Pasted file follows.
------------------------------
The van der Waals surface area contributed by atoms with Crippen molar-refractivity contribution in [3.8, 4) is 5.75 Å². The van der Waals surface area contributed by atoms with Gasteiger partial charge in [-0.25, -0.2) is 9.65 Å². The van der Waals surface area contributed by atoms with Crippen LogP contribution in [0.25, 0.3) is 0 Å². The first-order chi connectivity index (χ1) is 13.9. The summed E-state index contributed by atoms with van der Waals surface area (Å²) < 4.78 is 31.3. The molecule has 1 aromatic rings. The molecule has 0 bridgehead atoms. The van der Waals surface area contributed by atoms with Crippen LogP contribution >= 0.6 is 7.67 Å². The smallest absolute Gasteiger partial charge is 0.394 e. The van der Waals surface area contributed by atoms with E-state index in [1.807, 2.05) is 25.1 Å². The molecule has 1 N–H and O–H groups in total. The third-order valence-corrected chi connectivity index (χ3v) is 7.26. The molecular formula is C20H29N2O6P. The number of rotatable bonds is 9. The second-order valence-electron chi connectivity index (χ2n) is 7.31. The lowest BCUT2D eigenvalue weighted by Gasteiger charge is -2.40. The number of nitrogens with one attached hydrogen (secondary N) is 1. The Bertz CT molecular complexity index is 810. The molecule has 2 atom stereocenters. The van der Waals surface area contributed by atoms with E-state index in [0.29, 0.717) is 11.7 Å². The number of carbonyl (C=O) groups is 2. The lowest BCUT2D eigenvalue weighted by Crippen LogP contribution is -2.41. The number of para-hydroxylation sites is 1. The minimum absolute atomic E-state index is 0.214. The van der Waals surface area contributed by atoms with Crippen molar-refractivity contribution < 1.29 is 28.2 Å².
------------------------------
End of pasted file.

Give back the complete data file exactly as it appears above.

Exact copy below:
The van der Waals surface area contributed by atoms with Crippen molar-refractivity contribution in [3.8, 4) is 5.75 Å². The van der Waals surface area contributed by atoms with Gasteiger partial charge in [-0.25, -0.2) is 9.65 Å². The van der Waals surface area contributed by atoms with Crippen LogP contribution in [0.25, 0.3) is 0 Å². The first-order chi connectivity index (χ1) is 13.9. The summed E-state index contributed by atoms with van der Waals surface area (Å²) < 4.78 is 31.3. The molecule has 1 aromatic rings. The molecule has 0 bridgehead atoms. The van der Waals surface area contributed by atoms with Crippen LogP contribution >= 0.6 is 7.67 Å². The smallest absolute Gasteiger partial charge is 0.394 e. The van der Waals surface area contributed by atoms with E-state index in [1.807, 2.05) is 25.1 Å². The molecule has 1 N–H and O–H groups in total. The third-order valence-corrected chi connectivity index (χ3v) is 7.26. The molecular formula is C20H29N2O6P. The number of rotatable bonds is 9. The second-order valence-electron chi connectivity index (χ2n) is 7.31. The lowest BCUT2D eigenvalue weighted by Gasteiger charge is -2.40. The number of nitrogens with one attached hydrogen (secondary N) is 1. The Bertz CT molecular complexity index is 810. The molecule has 2 atom stereocenters. The van der Waals surface area contributed by atoms with E-state index in [0.29, 0.717) is 11.7 Å². The number of carbonyl (C=O) groups is 2. The lowest BCUT2D eigenvalue weighted by Crippen LogP contribution is -2.41. The number of para-hydroxylation sites is 1. The minimum absolute atomic E-state index is 0.214. The van der Waals surface area contributed by atoms with Crippen molar-refractivity contribution < 1.29 is 28.2 Å².